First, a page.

For more than a decade, Desiree Scott has been a whirling dervish on the pitch for the Canadian women’s team, supplying the side with plenty of muscle and steel in the heart of midfield.
Scott hasn’t scored a single goal and she’s tallied just four assists in close to 160 appearances for her country. But since becoming a regular starter under former coach John Herdman, she’s established herself as one of Canada’s most consistent, reliable and durable performers, playing a key role in helping the team win bronze medals at the 2012 and 2016 Olympics.
Canada is currently holding a training camp with over 30 players in Florida in preparation for the 2021 SheBelieves Cup, a four-nation invitational tournament that kicks off next Thursday. Coach Bev Priestman is expected to name her final roster a few days before Canada’s opening match of the competition.
As one of Canada’s most loyal servants, Scott is not only expected to make the final cut, but also continue to serve as the team’s midfield dynamo at the SheBelieves Cup, like she has for the past 11 years.
Scott, a 33-year-old native of Winnipeg, stands just five-foot-three, but don’t let her diminutive size or affable demeanour fool you. On the pitch, she’s deservedly earned the nickname “The Destroyer” on account of her physical style of play, highlighted by her fearless tackling ability, her relentless box-to-box pursuit of the ball, and her never-say-die spirit.
After cutting her teeth at the under-20 level, Scott made her senior team debut in a match against Switzerland at the Cyprus Cup on Feb. 24, 2010. Since then, she’s been a mainstay in the national team, earning 157 caps (119 as a starter). Scott ranks fifth in all-time appearances for the women’s side, behind only Christine Sinclair (296), Diana Matheson (206), Sophie Schmidt (199) and retired defender Rhian Wilkinson (181).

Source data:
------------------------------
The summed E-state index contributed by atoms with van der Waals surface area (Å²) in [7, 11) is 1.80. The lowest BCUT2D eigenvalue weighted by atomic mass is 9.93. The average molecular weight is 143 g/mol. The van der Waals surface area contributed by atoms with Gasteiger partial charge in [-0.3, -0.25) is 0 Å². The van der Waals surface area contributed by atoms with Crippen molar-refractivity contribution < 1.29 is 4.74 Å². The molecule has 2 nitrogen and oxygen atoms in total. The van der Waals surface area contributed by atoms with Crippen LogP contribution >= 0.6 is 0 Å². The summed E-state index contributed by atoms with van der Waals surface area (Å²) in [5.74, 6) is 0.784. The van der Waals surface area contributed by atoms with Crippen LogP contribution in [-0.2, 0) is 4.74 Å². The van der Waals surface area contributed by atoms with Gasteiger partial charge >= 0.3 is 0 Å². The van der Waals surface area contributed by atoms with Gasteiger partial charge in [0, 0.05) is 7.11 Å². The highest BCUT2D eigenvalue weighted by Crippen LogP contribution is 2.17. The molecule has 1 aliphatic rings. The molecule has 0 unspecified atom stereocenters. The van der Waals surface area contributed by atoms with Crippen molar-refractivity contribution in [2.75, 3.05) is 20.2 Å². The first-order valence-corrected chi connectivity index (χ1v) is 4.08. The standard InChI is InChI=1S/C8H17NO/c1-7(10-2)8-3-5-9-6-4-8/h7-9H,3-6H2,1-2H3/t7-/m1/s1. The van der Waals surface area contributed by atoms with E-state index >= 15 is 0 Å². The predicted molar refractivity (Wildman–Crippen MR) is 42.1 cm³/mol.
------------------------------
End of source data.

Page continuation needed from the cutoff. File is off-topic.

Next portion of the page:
Canada’s match vs. Brazil at the SheBelieves Cup on Feb. 24 will mark 11 years to the exact date of Scott’s senior team debut, an anniversary she didn’t know was fast approaching until told about it during a Friday conference call with reporters.
“That’s a fun fact. I didn’t realize that. Wow, a decade or more on the team – it’s crazy,” Scott said.
Eleven years on, the competitive spirit within hasn’t dimmed in the slightest for Scott, who said she has a renewed passion for the game each time she comes into camp and is called up by the national team.
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“Later in your life, as your career is starting to wind down, you take more time to reflect on where you’ve been and what you’ve done. I just have immense feelings of gratefulness to still be here after that long. It speaks to what this team is and who they’ve become – my family. They’ve been my life, this team. It’s just a joy to be here,” Scott said.
That family could soon add some new members. There are some fresh faces currently in the Canadian camp, many of whom could potentially become regular fixtures with the team in the future, much like Scott has for the past 11 years.